KOHS, law enforcement warn motorists: Drive sober or get pulled over
Campaign against drunken driving runs through Labor Day
LOUISVILLE, Ky. (Aug. 18, 2011) — The Kentucky Office of Highway Safety (KOHS) and Louisville Metro Police Department will join nearly 10,000 law enforcement and highway safety agencies across the nation, Aug. 19 through Labor Day, to take part in the “Drive Sober or Get Pulled Over” crackdown on impaired driving. The campaign was announced today during a news conference at the Kentucky State Fair in Louisville.
“Highway safety has always been a high priority of this administration,” said KOHS Acting Director Bill Bell. “We fully support this campaign and the law enforcement officers throughout the state working to keep drunk drivers off the road.”
According to the National Highway Traffic Safety Administration (NHTSA), the number of alcohol-related fatalities in American fell from 2008 to 2009, but the numbers are still too high. In 2009 alone, nearly 11,000 people were killed in highway crashes involving a driver or motorcycle operator with a blood alcohol concentration (BAC) of 0.08 or higher.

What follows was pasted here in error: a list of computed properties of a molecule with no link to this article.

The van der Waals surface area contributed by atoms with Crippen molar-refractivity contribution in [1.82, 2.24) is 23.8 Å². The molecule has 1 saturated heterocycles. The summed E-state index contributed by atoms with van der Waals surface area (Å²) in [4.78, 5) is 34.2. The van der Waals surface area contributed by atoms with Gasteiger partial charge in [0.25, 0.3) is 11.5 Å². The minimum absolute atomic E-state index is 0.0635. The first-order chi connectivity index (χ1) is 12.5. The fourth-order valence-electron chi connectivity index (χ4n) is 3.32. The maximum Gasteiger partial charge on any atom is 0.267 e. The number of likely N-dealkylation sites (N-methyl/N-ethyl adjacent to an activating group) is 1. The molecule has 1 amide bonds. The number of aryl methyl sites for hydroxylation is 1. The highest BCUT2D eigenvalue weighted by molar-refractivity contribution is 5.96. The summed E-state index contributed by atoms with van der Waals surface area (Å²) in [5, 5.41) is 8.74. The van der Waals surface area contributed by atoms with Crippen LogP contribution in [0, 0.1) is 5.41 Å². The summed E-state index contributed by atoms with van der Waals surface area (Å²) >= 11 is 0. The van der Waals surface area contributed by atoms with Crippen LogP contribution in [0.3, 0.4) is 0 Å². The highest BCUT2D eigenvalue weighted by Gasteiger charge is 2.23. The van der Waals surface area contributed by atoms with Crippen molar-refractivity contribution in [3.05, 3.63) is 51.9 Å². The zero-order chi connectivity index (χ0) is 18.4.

“A BAC of 0.08 is the legal limit, but that doesn’t mean you can safely drive at 0.07,” said Bell. “Impairment begins as soon as you take that first drink, affecting your reaction time and ability to think clearly.”
Last year, Kentucky recorded over 4,700 alcohol-related crashes, resulting in 139 deaths and more than 2,400 injuries. Jefferson County ranked No. 1, with 914 such collisions, causing 480 injuries and 15 fatalities.
Sgt. Mike Minniear, of the Louisville Metro Police Department, said officers will be out in force during this holiday period. “Our message is simple,” Minniear said. “If we find you driving while drunk, you will be arrested – regardless of age, vehicle type or time of day.”
During the 2010 Labor Day holiday weekend, eight people were killed and 325 were injured on Kentucky roadways. Two of those deaths involved alcohol.
Minniear warned of the consequences of driving while impaired. “Even if you beat the odds and walk away from a drunken driving crash, the trauma and financial costs of a crash or an arrest can destroy your life,” Minniear said. “The greatest risk, however, is destroying the life of someone else.”
Bell encouraged motorists to take a simple precaution to help prevent injury or death.
“Wearing a seat belt is not only the law in Kentucky, but it is your best defense against a drunk driver,” said Bell.
The federally-funded national crackdown, led by NHTSA, combines high-visibility enforcement with heightened public awareness through advertising and publicity.